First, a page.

HVEEM: The English Language Is Under Stress

Immigration advocates once referenced America as a great melting pot. This impressive pot could take in a variety of ingredients and assimilate each an every addition into the broader American culture. This process acted as transformation. Those who migrated to this country embraced a new identity, an American identity.

Thus, to be American once was a unifying descriptor. The populous at large united around common values and norms. One such norm that is paramount for a collective cohesion is language. This is the glue for all social interaction. If fellow citizens cannot talk to one another, socialization is quickly replaced with separation. Society then fractures at the seams.

Any intelligent policy would be wise to preserve the element of communication. Yet, the standard practice of English is under stress today. A robust 22% of the US population does not speak English at home. But this is far from contained behind closed doors.

Existing in the public space, one would need to lack both eyes and ears to miss the emergence of a foreign language into society. Billboards are popping up, unintelligible to the English speaking community. A night out on the town with the family will likely pass by conversations that cannot be deciphered. Countless experiences in the daily lives of Americans reveals the fading prominence of a common tongue. How did it come to this?

The Migration Policy Institute found that 13.5% of people living within our borders today are foreign born. This is the highest percentage since 1910. It is important to note that in 1910 the population was just north of 92 million. That means the immigrant portion was right about 12.5 million. Today, there are 44 million immigrants living in the United States. This sizable mass, nearly 50% of the 1910 population, is the highest number ever recorded. Nevertheless, thousands more are coming in daily.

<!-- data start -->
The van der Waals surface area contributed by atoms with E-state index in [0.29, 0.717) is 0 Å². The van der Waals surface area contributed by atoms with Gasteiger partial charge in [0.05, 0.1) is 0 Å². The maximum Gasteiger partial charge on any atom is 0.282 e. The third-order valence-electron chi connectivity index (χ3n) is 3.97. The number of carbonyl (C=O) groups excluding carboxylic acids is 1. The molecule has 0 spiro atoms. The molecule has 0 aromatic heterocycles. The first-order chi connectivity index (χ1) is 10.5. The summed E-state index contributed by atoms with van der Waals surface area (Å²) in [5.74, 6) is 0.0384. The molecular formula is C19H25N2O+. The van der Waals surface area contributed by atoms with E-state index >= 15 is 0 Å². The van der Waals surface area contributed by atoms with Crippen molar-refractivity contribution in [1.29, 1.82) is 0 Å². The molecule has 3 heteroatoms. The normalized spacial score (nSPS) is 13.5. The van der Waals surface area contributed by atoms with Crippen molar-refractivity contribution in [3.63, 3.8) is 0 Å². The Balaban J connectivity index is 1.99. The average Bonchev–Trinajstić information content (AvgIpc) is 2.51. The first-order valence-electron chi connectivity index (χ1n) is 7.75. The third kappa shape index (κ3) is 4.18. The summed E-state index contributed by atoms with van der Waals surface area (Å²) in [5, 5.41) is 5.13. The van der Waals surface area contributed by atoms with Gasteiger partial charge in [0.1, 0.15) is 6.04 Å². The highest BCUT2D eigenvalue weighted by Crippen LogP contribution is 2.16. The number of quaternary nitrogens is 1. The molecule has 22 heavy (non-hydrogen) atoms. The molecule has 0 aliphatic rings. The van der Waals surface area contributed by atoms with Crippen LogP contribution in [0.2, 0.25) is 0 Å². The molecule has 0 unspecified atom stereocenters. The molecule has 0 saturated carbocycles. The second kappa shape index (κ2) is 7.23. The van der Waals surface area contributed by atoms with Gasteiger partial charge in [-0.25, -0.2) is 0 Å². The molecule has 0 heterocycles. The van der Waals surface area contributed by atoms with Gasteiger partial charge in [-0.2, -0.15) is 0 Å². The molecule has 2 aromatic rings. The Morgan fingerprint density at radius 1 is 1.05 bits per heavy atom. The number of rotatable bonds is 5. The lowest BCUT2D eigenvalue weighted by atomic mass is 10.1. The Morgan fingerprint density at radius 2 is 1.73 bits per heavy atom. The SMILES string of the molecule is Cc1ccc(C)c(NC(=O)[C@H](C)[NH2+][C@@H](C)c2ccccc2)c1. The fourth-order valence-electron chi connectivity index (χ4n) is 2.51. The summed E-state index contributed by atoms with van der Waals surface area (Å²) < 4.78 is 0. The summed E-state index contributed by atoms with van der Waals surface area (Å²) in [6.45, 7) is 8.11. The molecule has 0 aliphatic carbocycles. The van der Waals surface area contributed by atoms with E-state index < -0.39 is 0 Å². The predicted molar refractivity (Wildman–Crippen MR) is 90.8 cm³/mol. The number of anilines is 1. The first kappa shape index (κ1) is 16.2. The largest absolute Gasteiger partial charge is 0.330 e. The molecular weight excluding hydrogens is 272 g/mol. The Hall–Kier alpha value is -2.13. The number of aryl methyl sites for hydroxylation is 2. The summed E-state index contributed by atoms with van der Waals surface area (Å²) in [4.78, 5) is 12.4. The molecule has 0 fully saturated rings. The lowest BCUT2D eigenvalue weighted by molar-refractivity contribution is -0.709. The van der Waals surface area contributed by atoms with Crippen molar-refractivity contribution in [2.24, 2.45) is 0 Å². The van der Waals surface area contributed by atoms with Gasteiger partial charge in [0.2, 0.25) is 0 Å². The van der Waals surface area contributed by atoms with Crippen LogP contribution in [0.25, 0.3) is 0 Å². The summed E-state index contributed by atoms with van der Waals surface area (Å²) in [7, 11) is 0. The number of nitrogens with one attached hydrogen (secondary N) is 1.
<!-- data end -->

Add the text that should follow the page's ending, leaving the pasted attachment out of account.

Pair these numbers with our lax immigration policy, and the issue becomes quite plain. No real effort has been made to preserve the English language when America weighs the suitability of modern day immigrants. The voting public may not often make this connection – but polls show Americans are in chorus when expressing the desire for a national language.

A Rasmussen Reports survey from April 2018 revealed that 81% of American Adults think English should be the official language of the United States. Only 12% are opposed to this notion. Such overwhelming agreement on an issue is rarely found, especially in the polarized state we live in today.

Congress would do the populace a great favor by turning this into legislation. A national language would naturally dictate immigration policy to respond in turn. This could be a real legislative domino to help the United States regain some of its former glory and a united national culture.

Cultural wounds have too long festered on the homefront. Citizens are united when it comes to what language they want spoken by their neighbors. It is about time that they were heard.

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